Richard Arrington Jr., Birmingham’s first elected African-American mayor, doesn’t take credit for establishing the Birmingham Civil Rights Institute (BCRI), despite being the person who was its greatest political driving force. He points to late Birmingham Mayor David Vann, who in the 1970s came up with the idea for a museum that would tell the city’s stories of racial struggle.
“I thought it was an excellent idea,” said Arrington, who was a Birmingham City Council member at the time.
Once he was elected mayor in 1979, Arrington set out to make Vann’s vision a reality. And this year, the BCRI is celebrating its 25th anniversary.
“It was very important to me that young people understand the history here,” said Arrington, 83, who is now a professor at Miles College. “It is easy to think that things have always been the way they are now, but what happened in Birmingham in the 1960s is not ancient history.”
Mayor Vann had visited a Holocaust museum in Israel and returned to Birmingham with an interest in establishing a civil rights museum. Vann lost his bid for re-election, but Arrington pledged that he would continue the commitment to build a museum dedicated to the individuals who gave their lives for equality.
On Nov. 18, Arrington will receive the 2017 Fred L. Shuttlesworth Human Rights Award, the BCRI’s highest honor, in conjunction with the institute’s 25th-anniversary celebration. Others to be lauded during the gala are activists Harry Belafonte and Viola Liuzza, who will be honored posthumously.
During a recent interview in his downtown Birmingham townhouse, Arrington said he knew the creation of the BCRI would be high on his list of priorities when he assumed the role of mayor, a position he held from 1979 to 1999. When considering the project, he knew that even though not more than a couple of decades had passed since the civil rights movement some wanted to forget what happened.
Birmingham was still a racially split city when he took office, Arrington said, and those divides created tension during discussions about the institute. Whites thought it was going to be just for blacks, and Blacks didn’t trust that the city would get the story right.
“In my mind, Birmingham was a place of revolution. But this was a controversial item,” he said.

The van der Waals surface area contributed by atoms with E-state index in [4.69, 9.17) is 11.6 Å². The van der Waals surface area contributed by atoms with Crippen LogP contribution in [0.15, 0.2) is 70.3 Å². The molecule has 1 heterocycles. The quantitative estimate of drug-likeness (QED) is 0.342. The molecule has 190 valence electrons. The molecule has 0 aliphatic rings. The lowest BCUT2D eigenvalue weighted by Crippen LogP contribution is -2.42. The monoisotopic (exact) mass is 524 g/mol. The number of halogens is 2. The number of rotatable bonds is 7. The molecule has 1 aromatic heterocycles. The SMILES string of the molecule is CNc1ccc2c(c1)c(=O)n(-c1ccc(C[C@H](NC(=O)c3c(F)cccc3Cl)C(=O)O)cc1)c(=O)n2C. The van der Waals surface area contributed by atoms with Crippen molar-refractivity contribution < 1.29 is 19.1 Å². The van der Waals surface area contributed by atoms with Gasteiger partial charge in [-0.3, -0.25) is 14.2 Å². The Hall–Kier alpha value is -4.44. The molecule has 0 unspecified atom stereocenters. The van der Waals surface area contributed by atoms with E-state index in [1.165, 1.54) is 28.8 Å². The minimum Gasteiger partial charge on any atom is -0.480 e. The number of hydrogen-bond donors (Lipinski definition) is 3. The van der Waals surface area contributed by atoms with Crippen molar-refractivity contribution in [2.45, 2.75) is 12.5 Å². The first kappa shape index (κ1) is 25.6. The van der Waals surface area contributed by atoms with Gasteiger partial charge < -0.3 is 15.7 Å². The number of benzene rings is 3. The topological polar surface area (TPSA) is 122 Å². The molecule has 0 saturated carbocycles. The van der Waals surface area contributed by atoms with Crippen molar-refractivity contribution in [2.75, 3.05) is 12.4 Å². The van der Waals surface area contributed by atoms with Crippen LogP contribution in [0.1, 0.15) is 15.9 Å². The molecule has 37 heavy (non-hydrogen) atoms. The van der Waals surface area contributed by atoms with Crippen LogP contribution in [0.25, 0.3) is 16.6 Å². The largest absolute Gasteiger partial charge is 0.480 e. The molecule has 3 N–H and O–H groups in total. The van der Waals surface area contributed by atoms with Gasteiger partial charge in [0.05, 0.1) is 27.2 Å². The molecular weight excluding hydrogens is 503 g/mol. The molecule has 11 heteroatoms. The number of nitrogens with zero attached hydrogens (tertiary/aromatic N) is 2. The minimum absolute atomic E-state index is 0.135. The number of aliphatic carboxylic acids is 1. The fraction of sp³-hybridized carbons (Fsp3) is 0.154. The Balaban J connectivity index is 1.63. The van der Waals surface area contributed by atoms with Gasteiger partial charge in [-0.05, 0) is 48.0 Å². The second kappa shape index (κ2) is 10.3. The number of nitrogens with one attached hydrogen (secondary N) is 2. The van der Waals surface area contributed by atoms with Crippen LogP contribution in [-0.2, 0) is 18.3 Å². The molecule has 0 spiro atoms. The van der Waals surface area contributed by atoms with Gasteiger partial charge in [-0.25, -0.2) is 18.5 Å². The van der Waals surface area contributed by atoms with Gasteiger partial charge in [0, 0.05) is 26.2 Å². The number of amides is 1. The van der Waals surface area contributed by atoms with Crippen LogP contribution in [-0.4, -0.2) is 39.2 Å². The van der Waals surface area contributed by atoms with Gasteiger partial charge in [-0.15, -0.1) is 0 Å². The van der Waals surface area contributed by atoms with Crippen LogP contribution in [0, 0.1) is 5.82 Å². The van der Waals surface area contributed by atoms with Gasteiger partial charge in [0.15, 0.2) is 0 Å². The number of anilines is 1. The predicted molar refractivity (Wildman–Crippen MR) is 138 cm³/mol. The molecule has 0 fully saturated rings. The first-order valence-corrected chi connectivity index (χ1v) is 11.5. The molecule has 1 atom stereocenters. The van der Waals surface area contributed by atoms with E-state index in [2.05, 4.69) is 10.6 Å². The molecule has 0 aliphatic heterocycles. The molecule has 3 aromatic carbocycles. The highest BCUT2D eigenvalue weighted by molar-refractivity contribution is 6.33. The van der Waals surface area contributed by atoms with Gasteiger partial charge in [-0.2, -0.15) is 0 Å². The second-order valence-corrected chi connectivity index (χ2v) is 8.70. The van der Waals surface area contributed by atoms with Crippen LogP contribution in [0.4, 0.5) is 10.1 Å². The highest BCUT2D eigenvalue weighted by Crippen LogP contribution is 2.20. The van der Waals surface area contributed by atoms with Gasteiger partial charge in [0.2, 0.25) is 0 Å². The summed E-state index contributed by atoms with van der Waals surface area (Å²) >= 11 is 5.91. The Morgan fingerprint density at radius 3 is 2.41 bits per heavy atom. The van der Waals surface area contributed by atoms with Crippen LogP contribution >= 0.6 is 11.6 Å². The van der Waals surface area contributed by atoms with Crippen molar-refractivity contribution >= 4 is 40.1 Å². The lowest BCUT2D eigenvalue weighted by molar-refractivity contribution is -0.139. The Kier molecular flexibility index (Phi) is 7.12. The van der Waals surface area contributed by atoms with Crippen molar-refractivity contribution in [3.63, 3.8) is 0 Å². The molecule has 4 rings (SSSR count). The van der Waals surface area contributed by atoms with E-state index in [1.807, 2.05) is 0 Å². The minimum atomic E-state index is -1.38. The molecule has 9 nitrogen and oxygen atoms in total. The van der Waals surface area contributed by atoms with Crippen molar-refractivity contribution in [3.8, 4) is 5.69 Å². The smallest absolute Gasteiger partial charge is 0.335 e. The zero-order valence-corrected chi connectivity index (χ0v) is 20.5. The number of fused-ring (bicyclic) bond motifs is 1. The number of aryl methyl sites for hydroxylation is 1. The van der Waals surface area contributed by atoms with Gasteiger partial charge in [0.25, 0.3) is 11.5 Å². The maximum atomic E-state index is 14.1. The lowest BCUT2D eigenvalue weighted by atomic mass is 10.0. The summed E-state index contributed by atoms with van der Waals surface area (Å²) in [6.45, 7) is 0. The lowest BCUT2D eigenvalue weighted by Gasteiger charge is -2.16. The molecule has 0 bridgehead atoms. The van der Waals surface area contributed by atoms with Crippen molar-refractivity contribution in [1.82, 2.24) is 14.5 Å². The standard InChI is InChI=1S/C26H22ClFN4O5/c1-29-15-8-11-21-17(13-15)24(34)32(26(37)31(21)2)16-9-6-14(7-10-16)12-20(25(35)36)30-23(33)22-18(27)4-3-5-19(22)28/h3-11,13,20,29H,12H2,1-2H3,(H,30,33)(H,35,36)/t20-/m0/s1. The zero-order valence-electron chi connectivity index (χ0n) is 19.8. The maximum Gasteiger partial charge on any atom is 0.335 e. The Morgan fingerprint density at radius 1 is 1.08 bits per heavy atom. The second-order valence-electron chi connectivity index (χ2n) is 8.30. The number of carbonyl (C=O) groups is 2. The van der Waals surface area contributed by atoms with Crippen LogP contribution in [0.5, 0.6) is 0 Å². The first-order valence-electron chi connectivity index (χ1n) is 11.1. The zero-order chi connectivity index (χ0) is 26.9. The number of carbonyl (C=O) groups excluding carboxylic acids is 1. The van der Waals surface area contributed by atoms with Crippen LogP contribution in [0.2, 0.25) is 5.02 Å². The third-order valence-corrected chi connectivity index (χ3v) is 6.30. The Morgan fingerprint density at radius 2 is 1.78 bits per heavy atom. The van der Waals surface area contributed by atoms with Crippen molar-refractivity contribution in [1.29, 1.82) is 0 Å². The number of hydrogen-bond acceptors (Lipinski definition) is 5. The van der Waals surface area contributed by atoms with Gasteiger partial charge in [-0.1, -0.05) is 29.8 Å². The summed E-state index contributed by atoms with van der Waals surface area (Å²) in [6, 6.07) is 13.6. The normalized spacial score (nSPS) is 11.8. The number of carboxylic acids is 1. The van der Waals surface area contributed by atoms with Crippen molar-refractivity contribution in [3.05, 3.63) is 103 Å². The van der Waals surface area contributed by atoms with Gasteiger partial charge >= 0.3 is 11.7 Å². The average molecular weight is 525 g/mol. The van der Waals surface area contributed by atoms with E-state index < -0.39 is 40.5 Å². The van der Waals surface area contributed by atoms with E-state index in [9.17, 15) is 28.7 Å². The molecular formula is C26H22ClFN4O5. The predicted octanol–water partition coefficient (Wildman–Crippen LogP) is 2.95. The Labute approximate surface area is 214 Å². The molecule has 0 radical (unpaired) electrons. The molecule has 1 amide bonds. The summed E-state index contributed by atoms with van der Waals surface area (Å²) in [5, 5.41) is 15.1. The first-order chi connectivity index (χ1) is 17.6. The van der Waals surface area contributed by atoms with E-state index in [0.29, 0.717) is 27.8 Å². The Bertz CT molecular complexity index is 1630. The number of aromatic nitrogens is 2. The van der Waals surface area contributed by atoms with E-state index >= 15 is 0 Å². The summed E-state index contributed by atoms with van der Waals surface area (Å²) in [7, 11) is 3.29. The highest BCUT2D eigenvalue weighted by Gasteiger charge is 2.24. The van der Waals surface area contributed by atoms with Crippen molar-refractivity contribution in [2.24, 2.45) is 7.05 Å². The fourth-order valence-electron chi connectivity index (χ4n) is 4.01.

It took years of lobbying residents and the business community to get behind the idea. When Arrington talks about this time, he throws up his hands. It was a turbulent time in his administration, Arrington noted, not only because of the controversies caused by the planning of the institute but also because there was already an investigation into corruption at City Hall. No wrongdoing was found, but the mistrust created by the investigation likely did not help when it came to obtaining funding for the BCRI, he said.
Arrington placed two different bond issues before the voters of Birmingham: one that included revenue for schools, recreation, and public works; and another to fund a civil rights museum. Both times, items involving the museum failed. He said his feelings were hurt when bond issues failed because he thought black support of the project was a given.
“I felt like the black community let me down,” he said.
Finally, through the issuance of general revenue bonds, Arrington was able to generate the $12 million necessary to build the museum. When Birmingham’s corporate community had the opportunity to view plans for the new facility, along with the storyline planned for the exhibition, they eventually came to understand the potential and offered their full backing, raising another $5 million to complete the exhibition and provide financial support through the first several years of operation.
After eight years of planning, the BCRI opened in November 1992. When the facility opened, Arrington noted in his book, “There’s Hope for the World: The Memoir of Birmingham, Alabama’s, First African American Mayor,” the site of all the dignitaries who gathered to celebrate made the anger that he had felt during those difficult times vanish.
“The institute is a success. I feel very good when I see the school buses parked out front,” he said, noting the thousands of students who visit the institute every year.
Arrington said he was also satisfied to see that the business community, once so opposed to its creation, came to be one of the institute’s biggest benefactors.
“It took time,” he said. “It took slow steps, but after the institute opened [the business community] saw something positive for the city.”
The BCRI, which is part of the Birmingham Civil Rights National Monument and an affiliate of the Smithsonian Institution, has grown into a cultural and educational research center that promotes a comprehensive understanding for the significance of civil rights developments in Birmingham. It reaches more than 150,000 individuals each year through its award-winning programs and services. Since its opening, more than two million visitors have come through its doors.
“A Reflective Moment”
Recently Arrington was seen walking quietly inside the BCRI and later outside in nearby Linn Park.
“It was one of my rather infrequent visits to the institute and to the park,” Arrington said later. “I hadn’t been there for quite some time, other than to take pictures. It gave me an opportunity to go through the institute. … I decided that since I was there I would just walk through the park because I really had not done that in years, so I did. … It was a very nice visit. I just took my time, walked slowly through the park, and … thought about how things came to be. It was a reflective moment for me.”